The Pan German League Mitteleuropa and Hitler

THE PAN GERMAN LEAGUE BEFORE 1914

The Pan-German League was founded by the arrogant anti-semitic Justizrat Heinrich Class with the future leader of the German Nationalist party, Alfred Hugenberg.  Encouraged by the fact that Britain and France had decided to label the de facto Prussian Empire ‘Germany’ Class maintained that German unification was ‘incomplete’ because Bismarck had failed to include all Germans.…

The Pan German League’s vision of who was German included the Austrian Empire and all other countries Class considered of ethnic German stock in Switzerland, Holland, Luxembourg and Belgium.  Class also included Romania because of its strategic position at the mouth of the Danube and Transylvania.  The Germanic community of what he termed Mitteleuropa, was to be bound together first by a customs union, which would prepare the way for the creation of community-wide legal and political institutions.  Eventually a Nationalstaat would come into being.  It would be an evolutionary concept, ‘impelled by the logic of ethnic solidarity, economic pressure, and, should it prove ultimately necessary, military force’.

Because so many non-German-speaking countries were included in the Pan-Germans’ ethnic concept, the word ‘Aryan’ was used to describe the Germanic races.

…  Pan-Germans also took Darwin’s theory of the survival of the fittest, and adapted it to their ideology.  Thus they alleged that the Germans were not only the purest race, but also the fittest.   p.68-9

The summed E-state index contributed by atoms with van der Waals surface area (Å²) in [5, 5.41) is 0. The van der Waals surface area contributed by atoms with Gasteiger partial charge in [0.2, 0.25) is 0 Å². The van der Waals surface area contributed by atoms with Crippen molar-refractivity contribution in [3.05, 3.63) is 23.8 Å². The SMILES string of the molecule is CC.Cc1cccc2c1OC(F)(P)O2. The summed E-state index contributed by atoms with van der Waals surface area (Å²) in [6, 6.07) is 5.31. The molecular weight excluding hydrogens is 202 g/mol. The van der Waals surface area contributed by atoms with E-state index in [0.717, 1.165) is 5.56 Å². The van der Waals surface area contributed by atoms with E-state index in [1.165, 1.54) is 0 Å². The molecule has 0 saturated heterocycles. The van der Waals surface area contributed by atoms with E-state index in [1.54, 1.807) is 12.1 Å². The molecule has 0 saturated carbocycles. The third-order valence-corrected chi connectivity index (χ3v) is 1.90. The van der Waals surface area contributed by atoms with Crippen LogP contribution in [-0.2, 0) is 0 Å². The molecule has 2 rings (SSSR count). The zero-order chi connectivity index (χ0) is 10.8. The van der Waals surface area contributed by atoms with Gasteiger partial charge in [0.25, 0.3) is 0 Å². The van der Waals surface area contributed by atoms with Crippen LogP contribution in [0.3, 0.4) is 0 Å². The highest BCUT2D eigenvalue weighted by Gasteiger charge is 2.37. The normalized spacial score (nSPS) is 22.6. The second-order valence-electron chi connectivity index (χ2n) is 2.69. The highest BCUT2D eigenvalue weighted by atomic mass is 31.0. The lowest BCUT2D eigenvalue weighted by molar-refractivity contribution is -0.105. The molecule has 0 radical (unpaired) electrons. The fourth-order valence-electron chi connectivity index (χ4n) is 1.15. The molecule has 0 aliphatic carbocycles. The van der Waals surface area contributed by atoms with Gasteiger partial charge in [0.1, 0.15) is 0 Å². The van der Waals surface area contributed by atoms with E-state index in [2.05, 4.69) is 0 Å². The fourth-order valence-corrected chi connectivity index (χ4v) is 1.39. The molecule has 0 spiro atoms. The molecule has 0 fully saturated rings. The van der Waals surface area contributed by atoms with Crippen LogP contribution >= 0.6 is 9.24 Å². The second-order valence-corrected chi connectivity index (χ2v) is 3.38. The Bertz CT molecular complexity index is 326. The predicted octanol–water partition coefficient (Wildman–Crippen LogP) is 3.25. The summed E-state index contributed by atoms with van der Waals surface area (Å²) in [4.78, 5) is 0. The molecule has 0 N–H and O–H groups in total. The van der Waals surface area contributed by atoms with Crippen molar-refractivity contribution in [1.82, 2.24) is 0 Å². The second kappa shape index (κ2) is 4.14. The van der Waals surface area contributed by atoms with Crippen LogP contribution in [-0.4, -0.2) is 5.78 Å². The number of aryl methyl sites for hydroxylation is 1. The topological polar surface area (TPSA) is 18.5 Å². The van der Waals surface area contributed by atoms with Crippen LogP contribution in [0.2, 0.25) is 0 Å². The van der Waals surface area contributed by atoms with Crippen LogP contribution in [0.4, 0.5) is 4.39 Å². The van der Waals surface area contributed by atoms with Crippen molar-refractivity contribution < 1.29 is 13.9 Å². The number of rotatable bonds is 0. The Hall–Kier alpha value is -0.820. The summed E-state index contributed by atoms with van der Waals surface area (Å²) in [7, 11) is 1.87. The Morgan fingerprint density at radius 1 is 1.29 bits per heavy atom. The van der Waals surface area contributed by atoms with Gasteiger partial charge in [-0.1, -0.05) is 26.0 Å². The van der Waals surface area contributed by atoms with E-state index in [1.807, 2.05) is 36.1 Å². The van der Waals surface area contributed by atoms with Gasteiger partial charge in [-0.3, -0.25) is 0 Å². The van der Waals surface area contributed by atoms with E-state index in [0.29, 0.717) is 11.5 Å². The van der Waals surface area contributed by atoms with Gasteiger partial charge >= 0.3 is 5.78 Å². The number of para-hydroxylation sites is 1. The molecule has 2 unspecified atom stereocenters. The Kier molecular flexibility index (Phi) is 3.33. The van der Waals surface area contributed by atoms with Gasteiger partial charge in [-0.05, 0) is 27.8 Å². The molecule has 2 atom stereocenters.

The initial supporters of the Pan-Germans were overwhelmingly the middle classes who felt threatened by the rise of militant shop-floor socialism.  The League’s membership reached a peak around 1900 with its sympathy for the ‘brave little brother nation of the Boers’.  After the Boer war … however … it nearly became a spent force.

The other founder of the Pan German League was Alfred Hugenberg. … Indeed it appears that it was Hugenberg, who was instrumental in garnering heavy industrial support for the Pan-German League, when its membership was flagging.  In 1910 Emil Kirdorf  …  agreed to put up substantial sums … Gustav Krupp … also agreed to fund it. … The League was suddenly awash with cash and …was instrumental in mobilising popular support in favour of two army bills in 1913 and 1913.  The first … raised the numbers of the already large standing army from 595,000 to 622,000 .. the second proposed to increase the German army by a further 136,000 men.  It was the largest army in German history and prompted France to introduce three years military service

The Pan-German League’s racist ideology did not lessen with the advent of cash from heavy industry.  The influx of inferior blood was to be stemmed by all legal means.  Conversely the elevation of Germans into a ‘master race’ meant that they needed to breed.  To avoid hordes of children drifting towards the perceived decadence of the towns, the Pan Germans believed in a policy of acquiring Lebensraum (living space).   Class was nothing if not an extremist.  On the eve of the First World War he publicly proposed to evacuate the populations of large strips of land in both European Russia and Eastern France and to resettle them with Germans. p.68-71